And then there’s Colin Trevorrow. The director’s chair for 2015’s Jurassic World went to a successful indie director because, for a guaranteed hit like this, Universal and Spielberg needed somebody who could merely hold the reins while the studio spoon-fed money and guidance into the project. So the next logical step in the director’s journey would lead him to Star Wars. So, Lucasfilm gives the job of guiding the last film, their epic conclusion to The Last Jedi, to somebody like Trevorrow. After Johnson and J.J. Abrams, the stage was set, so Trevorrow entered the home stretch with all the established characters and plot points and everyone’s hope that everything would go okay. Frankly, hiring Trevorrow makes sense, given the extreme stranglehold over these directors, somebody with experience working with a big studio was essential.
It will be interesting to see how the upcoming Star Wars ends up. So far, it seems like Disney has given Johnson complete control from start to finish. With five months left until release, everything has looked like smooth sailing up this point, so we’ll see how things go in December. All this to say that when you’re spending as much money as Disney, would you risk someone bending your vision for the sake of their artistic approach to a story adored by millions?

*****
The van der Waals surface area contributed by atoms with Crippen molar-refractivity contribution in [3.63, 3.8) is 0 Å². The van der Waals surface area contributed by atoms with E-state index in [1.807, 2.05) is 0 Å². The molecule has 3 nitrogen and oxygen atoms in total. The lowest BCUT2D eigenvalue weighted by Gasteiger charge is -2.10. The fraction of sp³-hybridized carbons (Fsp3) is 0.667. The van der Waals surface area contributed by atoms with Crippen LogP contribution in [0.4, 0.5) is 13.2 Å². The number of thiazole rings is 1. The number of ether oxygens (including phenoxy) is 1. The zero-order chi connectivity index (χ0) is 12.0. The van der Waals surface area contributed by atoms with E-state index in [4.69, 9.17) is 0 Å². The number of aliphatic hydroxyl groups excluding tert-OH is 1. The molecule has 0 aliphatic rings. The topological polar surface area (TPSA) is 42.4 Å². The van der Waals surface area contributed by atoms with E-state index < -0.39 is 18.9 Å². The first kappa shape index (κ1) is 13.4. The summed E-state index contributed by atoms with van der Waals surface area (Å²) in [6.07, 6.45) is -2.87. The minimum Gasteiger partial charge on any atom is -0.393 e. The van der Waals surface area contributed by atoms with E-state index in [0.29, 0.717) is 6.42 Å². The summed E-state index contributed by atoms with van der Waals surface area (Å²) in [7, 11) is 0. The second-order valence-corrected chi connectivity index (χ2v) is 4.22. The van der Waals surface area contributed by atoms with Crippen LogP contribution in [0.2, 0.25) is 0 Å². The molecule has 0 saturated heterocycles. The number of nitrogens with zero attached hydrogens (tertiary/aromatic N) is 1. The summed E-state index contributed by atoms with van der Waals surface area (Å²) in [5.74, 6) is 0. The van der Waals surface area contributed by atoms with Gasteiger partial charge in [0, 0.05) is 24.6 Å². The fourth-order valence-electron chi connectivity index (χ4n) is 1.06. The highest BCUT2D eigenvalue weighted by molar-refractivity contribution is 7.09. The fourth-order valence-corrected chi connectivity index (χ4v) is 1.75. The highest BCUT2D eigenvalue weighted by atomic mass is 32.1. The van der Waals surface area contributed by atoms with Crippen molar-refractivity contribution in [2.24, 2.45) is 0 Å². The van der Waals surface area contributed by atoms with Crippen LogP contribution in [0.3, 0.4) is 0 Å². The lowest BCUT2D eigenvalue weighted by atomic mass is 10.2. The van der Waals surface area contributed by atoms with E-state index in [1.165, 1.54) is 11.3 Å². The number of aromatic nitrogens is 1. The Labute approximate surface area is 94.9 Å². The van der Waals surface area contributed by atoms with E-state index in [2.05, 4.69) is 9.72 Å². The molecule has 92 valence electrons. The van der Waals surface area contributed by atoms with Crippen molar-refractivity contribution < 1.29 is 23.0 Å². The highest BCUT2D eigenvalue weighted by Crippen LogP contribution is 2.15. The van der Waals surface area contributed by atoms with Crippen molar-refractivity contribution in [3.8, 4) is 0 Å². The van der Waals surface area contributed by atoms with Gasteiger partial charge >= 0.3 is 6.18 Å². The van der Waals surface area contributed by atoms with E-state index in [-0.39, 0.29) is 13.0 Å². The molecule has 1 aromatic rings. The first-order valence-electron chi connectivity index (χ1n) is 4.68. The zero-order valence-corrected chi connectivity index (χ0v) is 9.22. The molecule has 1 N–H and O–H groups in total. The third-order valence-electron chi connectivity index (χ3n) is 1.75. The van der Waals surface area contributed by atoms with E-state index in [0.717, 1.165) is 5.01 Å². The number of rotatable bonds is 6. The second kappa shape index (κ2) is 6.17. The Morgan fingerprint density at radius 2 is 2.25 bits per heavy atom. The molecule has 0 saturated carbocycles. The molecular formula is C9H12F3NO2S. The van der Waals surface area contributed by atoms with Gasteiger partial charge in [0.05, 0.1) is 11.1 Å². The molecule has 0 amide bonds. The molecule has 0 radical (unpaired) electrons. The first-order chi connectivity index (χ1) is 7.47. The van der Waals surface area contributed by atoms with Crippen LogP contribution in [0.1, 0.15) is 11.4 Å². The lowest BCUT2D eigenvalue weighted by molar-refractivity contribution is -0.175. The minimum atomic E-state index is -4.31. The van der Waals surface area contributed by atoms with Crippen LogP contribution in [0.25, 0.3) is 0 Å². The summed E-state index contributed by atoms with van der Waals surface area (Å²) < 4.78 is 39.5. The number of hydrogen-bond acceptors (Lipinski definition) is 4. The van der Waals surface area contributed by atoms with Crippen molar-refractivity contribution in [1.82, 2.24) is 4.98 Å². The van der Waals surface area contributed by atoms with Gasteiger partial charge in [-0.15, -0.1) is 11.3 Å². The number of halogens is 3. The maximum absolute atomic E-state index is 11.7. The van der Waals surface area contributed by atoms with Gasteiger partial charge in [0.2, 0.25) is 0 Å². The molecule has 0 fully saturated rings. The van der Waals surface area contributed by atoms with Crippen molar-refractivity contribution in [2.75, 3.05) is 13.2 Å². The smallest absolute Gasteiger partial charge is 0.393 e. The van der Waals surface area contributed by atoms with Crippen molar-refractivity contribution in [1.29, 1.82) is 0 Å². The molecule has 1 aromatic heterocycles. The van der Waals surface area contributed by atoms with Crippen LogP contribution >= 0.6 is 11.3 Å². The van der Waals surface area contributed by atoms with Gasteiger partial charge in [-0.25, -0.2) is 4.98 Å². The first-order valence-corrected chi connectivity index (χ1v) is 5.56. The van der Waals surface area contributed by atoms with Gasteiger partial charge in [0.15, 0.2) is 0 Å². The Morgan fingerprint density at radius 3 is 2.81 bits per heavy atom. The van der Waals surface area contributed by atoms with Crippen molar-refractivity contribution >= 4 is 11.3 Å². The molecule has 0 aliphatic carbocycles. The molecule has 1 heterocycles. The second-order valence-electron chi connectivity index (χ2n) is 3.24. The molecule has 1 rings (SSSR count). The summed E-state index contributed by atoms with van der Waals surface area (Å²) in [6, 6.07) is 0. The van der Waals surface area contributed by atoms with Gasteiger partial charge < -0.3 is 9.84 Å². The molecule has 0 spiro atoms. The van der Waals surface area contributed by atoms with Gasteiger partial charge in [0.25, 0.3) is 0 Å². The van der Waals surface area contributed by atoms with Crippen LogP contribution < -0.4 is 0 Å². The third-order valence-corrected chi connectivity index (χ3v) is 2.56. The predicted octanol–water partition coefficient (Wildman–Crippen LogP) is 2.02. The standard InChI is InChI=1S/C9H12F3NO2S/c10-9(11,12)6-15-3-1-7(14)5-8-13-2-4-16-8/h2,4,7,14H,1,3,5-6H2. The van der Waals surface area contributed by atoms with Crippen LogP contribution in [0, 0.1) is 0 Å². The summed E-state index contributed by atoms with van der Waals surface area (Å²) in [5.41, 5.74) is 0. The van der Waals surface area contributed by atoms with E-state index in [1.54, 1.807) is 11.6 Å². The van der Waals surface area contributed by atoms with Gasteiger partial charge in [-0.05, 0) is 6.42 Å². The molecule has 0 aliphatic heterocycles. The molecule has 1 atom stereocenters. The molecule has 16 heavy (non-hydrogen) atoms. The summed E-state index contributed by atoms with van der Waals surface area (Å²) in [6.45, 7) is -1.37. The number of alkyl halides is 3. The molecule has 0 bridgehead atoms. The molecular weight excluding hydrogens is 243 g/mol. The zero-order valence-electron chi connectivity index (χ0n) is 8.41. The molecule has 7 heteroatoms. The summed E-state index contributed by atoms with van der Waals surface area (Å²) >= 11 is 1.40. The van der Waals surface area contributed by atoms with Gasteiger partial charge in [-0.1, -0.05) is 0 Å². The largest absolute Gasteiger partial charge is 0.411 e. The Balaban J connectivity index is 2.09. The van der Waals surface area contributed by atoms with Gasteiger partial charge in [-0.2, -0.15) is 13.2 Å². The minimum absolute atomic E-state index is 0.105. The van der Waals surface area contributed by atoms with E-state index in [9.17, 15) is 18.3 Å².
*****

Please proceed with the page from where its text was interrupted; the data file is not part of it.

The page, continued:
The upcoming Thor: Ragnarok looks to be one of the most drastic shifts in tone for a sequel in the Marvel universe yet. This does show, however, that regardless of Disney’s or Marvel’s sway over the future of each franchise, they do listen to their audiences. After Thor: The Dark World released to mediocre reviews and disappointed fans, the studio sought a fresh face and a new approach for the next film. New Zealand’s Taika Waititi helms the third adventure in the Thor saga and has made what looks to be a completely different film than the last two installments. Who knows how much say he’s had in this drastic change, but so far, things are looking up.
Marvel has made big steps in the past few years widening their scope of directors from a critical and commercial standpoint. As a result, they seem to be doing much better than their competition. However, they could step up their game and hire more women directors. Not to be outdone, Marvel also has a history of running off good directors and shoehorning in a safe bet.
That being said, major studios are not always the antagonists, and 20th Century Fox is a shining example of a studio taking a chance on a director and achieving great success with the outcome. After The Wolverine did okay both critically and at the box office, the studio gave James Mangold the freedom to make the Wolverine movie he and the star (Hugh Jackman) wanted to make. Logan was the product of this experiment, and boy did it pay off. The two films hardly look like they came from the same director, but they’re shining examples of what a little bit of creative freedom looks like and how true passion can affect a film.